Culture Action Europe is busy refining this message and re-defining its relationships with members to empower others to negotiate, using its mandate to seek influence and set the agenda. Bergamo advocates for an ‘extrinsic’ approach or ‘going-out’ to form a discussion that is wider than the sector. Actually, some time ago, he eliminated the word ‘sector’ from his own vocabulary, explaining that ‘we live in a civil society not a sectoral one, all individuals have a stake in it’. And what is at stake? Bergamo argues that culture and the arts need to build the demand in society. ‘All politics’, he says, ‘is the result of negotiation with the support of a constituency. If the constituency is the beneficiary, then the process isn’t working. You have to be relevant […] We need to operate in relation to an idea of a shared community and to show the impact on community in a shared way, not just representing the ones that benefit. All politics is about constituency, negotiation and compromise’. Bergamo compares CAE’s objectives to the impact of ‘what the environmentalists did 30 years ago’ and aim to ‘make culture a necessity’. I ask what is the best example of political persuasion and agenda setting he can think of and he replies, ‘Greenpeace, because it conveyed a message that was received by citizens. We need to show the system, elections and politicians that people are concerned with culture and people are the agents of change.’
Right now there Culture Action Europe are prioritising the raising of awareness among local authorities and strategists for the need for spaces and places for culture in urban planning, and the replacement of Gross Domestic Product (GDP) in people’s minds with a better measure of societal progress. At present culture is not included in any way, shape or form under the well-being indicators used by the Organisation for Economic Co-operation and Development’s (OECD) ‘better life index’, an initiative of the European Commission.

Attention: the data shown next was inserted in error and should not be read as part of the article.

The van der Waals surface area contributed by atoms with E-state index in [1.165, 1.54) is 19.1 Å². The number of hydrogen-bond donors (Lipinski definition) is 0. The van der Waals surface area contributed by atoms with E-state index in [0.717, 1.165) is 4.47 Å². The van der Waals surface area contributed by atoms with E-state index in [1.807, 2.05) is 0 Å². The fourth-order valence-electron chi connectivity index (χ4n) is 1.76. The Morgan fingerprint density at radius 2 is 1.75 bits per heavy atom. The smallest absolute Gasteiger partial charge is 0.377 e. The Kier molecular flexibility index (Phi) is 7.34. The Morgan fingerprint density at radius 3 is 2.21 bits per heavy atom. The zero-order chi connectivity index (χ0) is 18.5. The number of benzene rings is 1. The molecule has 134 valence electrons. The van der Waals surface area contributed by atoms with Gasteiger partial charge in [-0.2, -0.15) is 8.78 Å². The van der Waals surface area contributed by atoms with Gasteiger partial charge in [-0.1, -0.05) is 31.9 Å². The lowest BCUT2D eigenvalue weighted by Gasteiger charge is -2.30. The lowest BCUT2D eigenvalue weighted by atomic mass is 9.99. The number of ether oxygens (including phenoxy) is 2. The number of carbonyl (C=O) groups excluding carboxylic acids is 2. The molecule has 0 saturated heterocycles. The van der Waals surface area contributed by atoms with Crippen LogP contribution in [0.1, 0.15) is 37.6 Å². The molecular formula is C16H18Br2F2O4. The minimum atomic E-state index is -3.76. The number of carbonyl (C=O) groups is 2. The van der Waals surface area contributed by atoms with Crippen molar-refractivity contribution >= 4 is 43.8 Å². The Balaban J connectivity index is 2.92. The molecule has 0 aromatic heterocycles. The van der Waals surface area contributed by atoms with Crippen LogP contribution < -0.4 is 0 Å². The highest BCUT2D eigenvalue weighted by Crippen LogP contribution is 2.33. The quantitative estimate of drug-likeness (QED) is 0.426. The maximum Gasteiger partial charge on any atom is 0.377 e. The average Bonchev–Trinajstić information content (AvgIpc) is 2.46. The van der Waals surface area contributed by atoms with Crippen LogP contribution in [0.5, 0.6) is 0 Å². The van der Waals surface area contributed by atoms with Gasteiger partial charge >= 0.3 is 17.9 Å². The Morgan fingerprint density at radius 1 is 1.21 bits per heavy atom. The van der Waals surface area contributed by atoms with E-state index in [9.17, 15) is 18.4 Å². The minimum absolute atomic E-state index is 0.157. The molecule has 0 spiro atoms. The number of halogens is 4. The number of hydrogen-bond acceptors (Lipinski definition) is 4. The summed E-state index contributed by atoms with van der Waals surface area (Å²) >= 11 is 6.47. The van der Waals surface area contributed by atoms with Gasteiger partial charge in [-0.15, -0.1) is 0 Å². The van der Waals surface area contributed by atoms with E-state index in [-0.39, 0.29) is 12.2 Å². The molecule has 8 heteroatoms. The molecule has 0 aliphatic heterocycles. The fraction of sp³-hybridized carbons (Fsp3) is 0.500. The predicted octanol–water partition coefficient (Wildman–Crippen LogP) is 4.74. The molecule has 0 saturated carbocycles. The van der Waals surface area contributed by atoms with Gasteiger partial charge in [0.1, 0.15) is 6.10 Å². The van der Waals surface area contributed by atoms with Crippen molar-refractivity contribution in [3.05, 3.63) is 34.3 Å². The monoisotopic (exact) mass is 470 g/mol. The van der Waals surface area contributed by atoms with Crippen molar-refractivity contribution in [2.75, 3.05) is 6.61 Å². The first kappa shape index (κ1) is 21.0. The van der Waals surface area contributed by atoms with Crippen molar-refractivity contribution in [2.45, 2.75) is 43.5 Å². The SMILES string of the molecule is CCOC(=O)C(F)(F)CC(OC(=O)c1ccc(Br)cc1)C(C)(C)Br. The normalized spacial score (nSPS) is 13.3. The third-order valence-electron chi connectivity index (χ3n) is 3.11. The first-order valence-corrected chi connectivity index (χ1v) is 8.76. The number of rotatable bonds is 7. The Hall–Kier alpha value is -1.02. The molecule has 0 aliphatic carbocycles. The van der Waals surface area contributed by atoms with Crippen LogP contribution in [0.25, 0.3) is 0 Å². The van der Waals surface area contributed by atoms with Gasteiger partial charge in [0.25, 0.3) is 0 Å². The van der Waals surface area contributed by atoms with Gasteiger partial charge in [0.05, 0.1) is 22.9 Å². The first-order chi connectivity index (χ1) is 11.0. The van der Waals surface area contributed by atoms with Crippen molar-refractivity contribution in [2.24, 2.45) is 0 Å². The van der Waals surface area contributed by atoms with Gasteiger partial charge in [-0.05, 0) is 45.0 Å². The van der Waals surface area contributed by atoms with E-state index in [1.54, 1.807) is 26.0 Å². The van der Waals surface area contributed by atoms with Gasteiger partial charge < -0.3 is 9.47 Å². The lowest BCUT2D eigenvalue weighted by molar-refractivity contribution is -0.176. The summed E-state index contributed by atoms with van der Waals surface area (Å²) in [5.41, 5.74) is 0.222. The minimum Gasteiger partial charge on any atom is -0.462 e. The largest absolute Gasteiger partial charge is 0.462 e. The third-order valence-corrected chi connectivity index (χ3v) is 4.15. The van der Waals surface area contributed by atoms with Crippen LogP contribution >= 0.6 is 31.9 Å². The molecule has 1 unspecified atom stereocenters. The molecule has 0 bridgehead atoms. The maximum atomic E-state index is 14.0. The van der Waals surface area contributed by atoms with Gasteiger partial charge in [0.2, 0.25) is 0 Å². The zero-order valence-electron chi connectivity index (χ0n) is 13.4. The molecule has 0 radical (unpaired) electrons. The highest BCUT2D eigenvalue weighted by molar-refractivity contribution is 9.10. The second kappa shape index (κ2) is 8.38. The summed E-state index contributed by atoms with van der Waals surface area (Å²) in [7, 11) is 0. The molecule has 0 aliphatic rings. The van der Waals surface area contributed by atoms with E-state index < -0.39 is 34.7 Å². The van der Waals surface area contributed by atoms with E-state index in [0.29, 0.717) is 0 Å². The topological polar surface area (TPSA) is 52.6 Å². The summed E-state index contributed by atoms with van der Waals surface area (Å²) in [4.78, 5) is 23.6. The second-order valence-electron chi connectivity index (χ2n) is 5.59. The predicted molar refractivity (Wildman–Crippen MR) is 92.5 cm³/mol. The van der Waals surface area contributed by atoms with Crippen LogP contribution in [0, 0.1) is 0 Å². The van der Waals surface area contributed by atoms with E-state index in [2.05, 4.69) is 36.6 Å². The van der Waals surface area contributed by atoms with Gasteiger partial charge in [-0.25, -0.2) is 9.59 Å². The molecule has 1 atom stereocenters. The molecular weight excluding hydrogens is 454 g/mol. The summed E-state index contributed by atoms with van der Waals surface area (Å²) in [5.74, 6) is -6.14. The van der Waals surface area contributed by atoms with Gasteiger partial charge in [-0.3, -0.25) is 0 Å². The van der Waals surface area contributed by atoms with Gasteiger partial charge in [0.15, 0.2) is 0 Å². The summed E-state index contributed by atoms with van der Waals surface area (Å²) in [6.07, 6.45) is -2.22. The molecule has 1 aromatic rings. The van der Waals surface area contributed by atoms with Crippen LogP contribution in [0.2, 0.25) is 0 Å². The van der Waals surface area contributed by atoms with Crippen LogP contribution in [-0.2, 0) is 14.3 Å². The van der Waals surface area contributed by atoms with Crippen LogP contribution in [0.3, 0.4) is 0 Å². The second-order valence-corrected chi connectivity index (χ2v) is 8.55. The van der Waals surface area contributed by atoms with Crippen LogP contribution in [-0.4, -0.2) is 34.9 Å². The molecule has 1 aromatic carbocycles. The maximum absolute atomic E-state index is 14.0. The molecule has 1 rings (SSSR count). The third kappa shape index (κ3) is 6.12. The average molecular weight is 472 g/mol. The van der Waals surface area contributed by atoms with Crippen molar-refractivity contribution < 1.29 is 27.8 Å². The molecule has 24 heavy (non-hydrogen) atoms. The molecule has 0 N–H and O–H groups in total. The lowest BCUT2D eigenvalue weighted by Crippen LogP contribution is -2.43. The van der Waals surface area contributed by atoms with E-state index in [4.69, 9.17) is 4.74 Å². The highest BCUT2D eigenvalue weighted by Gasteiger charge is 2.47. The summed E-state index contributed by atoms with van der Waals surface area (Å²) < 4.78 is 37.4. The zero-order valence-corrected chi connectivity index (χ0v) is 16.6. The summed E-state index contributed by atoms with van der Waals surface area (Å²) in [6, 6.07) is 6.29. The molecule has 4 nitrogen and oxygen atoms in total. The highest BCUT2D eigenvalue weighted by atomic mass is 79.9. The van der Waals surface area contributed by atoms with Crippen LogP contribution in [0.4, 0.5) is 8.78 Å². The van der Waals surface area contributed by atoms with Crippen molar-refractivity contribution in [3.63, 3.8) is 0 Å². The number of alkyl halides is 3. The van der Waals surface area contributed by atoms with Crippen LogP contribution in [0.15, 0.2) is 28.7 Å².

Asking what we can demand of candidates for the local and European elections this month, Bergamo cautions that ‘elections are not the best moments, all promises are made and not kept’. What is important, and what the National Campaign for the Arts has been so strong at since its inception, is establishing a dialogue between the grassroots and the elected representatives. ‘One by one, find the ones for the future’, advises Bergamo, as he tells me about the letters he has just written to the 27-30 likely members of the new European Parliament. With anticipation, he has invited them to meet about establishing an inter-parliamentary group on culture. Leadership, we are reminded, is about setting the agenda and bringing others with you.
For further information on Luca Bergamo and Culture Action Europe please see: http://www.cultureactioneurope.org/
The Local Authority and European Parliament elections will be held in Ireland on Friday 23rd May 2014.
Claire Power is an independent arts professional based between Brussels and Dublin.